Around the NFC West: A Cardinals rarity

Larry Fitzgerald dropped one pass in 150 targets last season, according to ESPN Stats & Information.

It's news, even in practice, when a football touches Fitzgerald's hands on its way to the ground.

Kent Somers of the Arizona Republic said it happened Tuesday as the Cardinals opened their three-day mandatory camp. Fitzgerald also made a spectacular grab, but the drop stood out. Somers: "Quarterback Kevin Kolb hit Fitzgerald in stride, and the ball just bounced off his hands. Fitzgerald was not happy. He picked up the ball and punted it into the oleanders that border the Eastern edge of the practice field. I'm not sure if it cleared the oleanders and landed near the railroad tracks, but I doubt it. Still, it was a pretty nice kick."

Also from Somers: Sure, Vonnie Holliday is up there in years by NFL standards, but he's not that old -- unless you're as young as Michael Floyd, the Cardinals' 22-year-old first-round draft choice.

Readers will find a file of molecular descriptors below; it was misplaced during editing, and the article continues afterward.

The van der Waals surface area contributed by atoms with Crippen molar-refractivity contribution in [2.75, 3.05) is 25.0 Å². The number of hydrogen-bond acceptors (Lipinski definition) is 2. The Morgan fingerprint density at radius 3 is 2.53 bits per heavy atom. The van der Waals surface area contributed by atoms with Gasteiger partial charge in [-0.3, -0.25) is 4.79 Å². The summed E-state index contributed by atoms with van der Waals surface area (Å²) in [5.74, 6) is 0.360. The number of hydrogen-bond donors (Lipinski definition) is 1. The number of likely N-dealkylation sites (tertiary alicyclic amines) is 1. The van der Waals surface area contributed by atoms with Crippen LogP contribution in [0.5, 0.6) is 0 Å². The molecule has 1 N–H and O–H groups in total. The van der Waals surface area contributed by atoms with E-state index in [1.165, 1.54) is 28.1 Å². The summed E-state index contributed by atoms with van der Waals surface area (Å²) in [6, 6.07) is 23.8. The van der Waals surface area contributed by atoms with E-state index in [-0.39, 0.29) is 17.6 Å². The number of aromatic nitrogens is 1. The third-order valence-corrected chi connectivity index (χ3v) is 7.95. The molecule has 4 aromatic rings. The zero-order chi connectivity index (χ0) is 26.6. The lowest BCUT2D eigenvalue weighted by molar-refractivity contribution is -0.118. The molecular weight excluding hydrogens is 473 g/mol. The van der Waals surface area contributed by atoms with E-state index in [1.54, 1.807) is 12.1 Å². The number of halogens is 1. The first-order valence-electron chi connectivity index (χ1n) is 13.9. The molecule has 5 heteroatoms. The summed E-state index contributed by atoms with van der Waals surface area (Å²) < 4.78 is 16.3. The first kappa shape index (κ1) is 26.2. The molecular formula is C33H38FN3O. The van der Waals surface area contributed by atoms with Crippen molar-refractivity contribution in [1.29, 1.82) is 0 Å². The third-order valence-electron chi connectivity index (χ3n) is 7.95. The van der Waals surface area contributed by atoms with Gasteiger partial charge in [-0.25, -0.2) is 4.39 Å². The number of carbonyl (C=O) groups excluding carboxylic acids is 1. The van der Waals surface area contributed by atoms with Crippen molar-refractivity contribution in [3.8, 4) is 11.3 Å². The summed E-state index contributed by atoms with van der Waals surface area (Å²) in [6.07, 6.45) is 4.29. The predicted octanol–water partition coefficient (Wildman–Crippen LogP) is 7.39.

Darren Urban of azcardinals.com says the team had full attendance Tuesday except for defensive lineman Nick Eason, who was excused for personal reasons.

Also from Urban: Enthusiasm runs high. Linebacker Paris Lenon: "That’s always something you have to be concerned with young guys, because everything is such a whirlwind. There is so much information thrown at them at one time, and they are looking for that light at the end of the tunnel. But if you have enough guys doing it the right way, everyone will fall in."

Clare Farnsworth of seahawks.com offers notes from the team's first mandatory minicamp practice. Turns out receiver Antonio Bryant wasn't the only player attending on a tryout basis. Farnsworth: "Also in for a tryout is former Texans wide receiver David Anderson, a seventh-round draft choice in 2006 who was released during the season last year and signed with the Redskins. The 5-10, 193-pound Anderson has caught 88 passes for 965 yards in seven NFL seasons. The tryout list also includes tight end Cooper Helfet, who was the rookie minicamp last month; and linebackers Brian Banks and Kyle Knox. Banks who had a tryout last Thursday was working out for the Chiefs today but is scheduled to join the Seahawks’ minicamp [Wednesday]."